Firewood is any wooden material that is gathered and used for fuel. Generally, firewood is not highly processed and is in some sort of recognizable log or branch form, compared to other forms of wood fuel like pellets or chips. Firewood can be seasoned (dry) or unseasoned (fresh/wet). It can be classed as hardwood or softwood.
Firewood is a renewable resource. However, demand for this fuel can outpace its ability to regenerate on a local or regional level. Good forestry practices and improvements in devices that use firewood can improve local wood supplies.
Harvesting or collecting firewood varies by the region and culture. Some places have specific areas for firewood collection. Other places may integrate the collection of firewood in the cycle of preparing a plot of land to grow food as part of a field rotation process. Collection can be a group, family or an individual activity. The tools and methods for harvesting firewood are diverse.
Some firewood is harvested in "woodlots" managed for that purpose, but in heavily wooded areas it is more usually harvested as a byproduct of natural forests. Deadfall that has not started to rot is preferred, since it is already partly seasoned. Standing dead timber is considered better still, for it has less dirt on the trunk, allowing tools to stay sharper longer, as well as being both seasoned and less rotten. Harvesting this form of timber reduces the speed and intensity of bushfires, but it also reduces habitat for snag-nesting animals such as owls and some rodents.
Harvesting timber for firewood is normally carried out by hand with chainsaws. Thus, longer pieces – requiring less manual labour, and less chainsaw fuel – are less expensive and only limited by the size of the firebox. In most of the United States, the standard measure of firewood is a cord or 128 cubic feet (3.6 m3), however, firewood can also be sold by weight. The BTU value can affect the price. Prices also vary considerably with the distance from wood lots, and quality of the wood.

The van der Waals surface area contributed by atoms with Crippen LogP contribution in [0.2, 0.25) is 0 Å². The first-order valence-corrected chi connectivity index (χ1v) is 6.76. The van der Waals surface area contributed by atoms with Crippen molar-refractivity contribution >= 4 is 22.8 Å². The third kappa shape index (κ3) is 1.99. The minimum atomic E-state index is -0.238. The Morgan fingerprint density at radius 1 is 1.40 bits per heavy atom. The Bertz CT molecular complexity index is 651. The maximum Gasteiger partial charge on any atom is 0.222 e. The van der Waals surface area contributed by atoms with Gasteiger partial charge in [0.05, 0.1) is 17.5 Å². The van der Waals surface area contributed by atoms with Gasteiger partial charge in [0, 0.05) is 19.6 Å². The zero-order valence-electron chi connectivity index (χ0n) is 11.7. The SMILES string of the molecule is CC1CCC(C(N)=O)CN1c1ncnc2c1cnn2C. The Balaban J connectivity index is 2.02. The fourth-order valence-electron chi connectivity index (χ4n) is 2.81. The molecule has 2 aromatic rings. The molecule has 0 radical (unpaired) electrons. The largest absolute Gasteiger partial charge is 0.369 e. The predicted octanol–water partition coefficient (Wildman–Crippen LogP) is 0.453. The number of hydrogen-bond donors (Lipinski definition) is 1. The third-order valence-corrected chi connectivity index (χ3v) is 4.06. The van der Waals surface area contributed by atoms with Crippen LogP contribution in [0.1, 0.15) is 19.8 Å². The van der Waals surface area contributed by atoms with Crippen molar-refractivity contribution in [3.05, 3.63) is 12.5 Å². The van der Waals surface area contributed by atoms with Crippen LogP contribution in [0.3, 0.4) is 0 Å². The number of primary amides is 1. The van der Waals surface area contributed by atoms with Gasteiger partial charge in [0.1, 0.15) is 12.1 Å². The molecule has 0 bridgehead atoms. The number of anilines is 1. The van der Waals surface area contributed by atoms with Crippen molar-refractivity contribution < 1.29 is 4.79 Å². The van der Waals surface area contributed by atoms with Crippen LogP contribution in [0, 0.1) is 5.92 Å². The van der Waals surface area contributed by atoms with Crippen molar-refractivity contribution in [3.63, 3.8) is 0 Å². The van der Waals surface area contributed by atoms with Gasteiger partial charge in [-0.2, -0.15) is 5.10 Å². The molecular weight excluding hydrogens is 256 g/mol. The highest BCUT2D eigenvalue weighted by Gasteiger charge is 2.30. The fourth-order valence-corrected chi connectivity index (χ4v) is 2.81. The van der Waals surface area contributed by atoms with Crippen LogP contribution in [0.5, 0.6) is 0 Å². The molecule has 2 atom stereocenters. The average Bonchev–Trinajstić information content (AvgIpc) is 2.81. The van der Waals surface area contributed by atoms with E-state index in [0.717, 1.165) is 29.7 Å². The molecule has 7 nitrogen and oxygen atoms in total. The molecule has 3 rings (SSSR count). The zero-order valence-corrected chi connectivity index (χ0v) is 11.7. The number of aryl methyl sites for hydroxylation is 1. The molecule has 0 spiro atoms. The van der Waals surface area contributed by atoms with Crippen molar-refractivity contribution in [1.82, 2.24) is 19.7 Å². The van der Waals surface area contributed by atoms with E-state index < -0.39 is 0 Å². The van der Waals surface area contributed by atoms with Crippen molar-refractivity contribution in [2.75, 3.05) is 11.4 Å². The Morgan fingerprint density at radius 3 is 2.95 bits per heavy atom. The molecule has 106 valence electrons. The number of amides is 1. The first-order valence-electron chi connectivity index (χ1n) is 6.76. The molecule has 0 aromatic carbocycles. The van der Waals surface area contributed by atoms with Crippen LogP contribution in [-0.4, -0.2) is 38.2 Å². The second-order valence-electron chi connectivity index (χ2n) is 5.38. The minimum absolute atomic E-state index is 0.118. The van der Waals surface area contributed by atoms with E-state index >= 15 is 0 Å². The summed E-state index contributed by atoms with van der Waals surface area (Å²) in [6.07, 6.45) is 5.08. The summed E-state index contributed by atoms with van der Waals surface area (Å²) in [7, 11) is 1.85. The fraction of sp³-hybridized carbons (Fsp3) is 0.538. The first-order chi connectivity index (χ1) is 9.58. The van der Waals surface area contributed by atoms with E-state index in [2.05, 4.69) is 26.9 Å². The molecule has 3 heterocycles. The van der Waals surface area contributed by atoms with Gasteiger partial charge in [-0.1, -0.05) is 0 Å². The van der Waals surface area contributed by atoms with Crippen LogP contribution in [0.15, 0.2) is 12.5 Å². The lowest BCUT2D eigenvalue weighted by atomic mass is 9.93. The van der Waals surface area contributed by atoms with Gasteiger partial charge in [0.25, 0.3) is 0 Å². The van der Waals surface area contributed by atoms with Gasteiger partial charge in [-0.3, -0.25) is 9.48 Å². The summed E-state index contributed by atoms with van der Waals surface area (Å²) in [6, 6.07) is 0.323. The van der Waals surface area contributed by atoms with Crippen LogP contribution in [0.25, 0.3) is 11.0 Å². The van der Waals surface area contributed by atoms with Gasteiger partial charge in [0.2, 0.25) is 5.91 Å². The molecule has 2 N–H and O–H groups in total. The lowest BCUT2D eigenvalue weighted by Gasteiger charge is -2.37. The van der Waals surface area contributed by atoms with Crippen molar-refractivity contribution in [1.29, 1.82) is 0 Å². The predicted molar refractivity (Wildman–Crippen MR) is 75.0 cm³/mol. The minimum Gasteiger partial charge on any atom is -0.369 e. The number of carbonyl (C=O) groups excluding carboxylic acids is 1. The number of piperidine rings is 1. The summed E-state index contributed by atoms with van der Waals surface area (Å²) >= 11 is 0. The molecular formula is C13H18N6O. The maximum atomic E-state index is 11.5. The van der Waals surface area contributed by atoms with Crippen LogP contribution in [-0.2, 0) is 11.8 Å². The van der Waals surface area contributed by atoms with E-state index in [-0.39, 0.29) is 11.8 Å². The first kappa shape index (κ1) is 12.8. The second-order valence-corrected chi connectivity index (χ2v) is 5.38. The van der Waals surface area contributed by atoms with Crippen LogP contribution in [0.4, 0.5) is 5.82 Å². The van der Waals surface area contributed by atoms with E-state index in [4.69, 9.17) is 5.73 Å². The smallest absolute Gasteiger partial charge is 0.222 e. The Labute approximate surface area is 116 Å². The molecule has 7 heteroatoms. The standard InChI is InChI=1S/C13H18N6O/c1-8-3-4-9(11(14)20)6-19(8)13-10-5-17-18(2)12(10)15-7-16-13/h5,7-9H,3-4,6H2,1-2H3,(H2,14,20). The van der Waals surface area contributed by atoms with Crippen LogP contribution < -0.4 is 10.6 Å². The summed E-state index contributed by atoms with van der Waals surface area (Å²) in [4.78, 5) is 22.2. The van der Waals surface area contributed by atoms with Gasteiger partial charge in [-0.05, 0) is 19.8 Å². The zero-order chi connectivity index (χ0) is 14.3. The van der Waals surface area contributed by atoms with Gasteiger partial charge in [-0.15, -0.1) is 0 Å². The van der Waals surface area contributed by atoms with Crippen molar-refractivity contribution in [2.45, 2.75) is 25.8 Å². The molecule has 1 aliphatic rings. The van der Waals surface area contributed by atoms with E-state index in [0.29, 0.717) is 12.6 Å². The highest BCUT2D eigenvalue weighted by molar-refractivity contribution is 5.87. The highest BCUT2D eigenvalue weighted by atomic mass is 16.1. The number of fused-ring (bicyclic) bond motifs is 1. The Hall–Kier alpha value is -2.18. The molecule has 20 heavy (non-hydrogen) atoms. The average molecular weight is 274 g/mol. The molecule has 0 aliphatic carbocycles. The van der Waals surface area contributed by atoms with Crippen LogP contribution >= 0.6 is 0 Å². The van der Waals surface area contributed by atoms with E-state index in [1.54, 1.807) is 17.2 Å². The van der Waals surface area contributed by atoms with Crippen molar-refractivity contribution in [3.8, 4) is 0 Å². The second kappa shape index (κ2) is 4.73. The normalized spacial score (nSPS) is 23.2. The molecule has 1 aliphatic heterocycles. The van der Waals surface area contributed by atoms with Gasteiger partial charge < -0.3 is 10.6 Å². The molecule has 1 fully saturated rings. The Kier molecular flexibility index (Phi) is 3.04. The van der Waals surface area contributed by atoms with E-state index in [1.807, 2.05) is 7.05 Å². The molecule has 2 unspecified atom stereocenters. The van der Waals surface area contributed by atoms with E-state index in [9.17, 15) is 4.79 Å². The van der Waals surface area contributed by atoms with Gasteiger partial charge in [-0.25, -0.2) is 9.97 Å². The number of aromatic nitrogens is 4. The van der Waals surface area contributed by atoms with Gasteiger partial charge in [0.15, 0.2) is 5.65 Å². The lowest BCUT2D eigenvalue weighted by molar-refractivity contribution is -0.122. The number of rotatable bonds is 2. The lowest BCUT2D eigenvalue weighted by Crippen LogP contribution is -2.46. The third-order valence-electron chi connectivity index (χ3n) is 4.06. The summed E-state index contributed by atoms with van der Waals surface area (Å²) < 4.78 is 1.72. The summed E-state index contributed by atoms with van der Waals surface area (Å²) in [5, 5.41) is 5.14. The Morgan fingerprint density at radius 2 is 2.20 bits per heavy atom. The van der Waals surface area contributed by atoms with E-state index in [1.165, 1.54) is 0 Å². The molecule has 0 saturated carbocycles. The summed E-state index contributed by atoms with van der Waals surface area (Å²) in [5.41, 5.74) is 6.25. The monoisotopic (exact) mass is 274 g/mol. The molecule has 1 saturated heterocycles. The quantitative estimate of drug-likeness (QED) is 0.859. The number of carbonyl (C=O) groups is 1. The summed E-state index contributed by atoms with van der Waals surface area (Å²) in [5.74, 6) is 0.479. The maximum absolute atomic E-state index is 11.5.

Firewood for Sale and Methods of splitting firewood
In most parts of the world, firewood is only prepared for transport at the time it is harvested. Then it is moved closer to the place it will be used as fuel and prepared there. The process of making charcoal from firewood can take place at the place the firewood is harvested.
Most firewood also requires splitting, which also allows for faster seasoning by exposing more surface area. Today most splitting is done with a hydraulic splitting machine, but it can also be split with a splitting maul. More unusual, and dangerous, is a tapered screw-style design, that augers into the wood, splitting it, and can be powered by either a power take-off drive, a dedicated internal combustion engine, or a rugged electric pipe-threading machine, which is safer than the other power sources because the power can be shut off more easily if necessary. Another method is to use a kinetic log splitter, which uses a rack and pinion system powered by a small motor and a large flywheel used for energy storage.
Stacking firewood in a shed
There are many ways to store firewood. These range from simple piles to free-standing stacks, to specialized structures. Usually the goal of storing wood is to keep water away from it and to continue the drying process.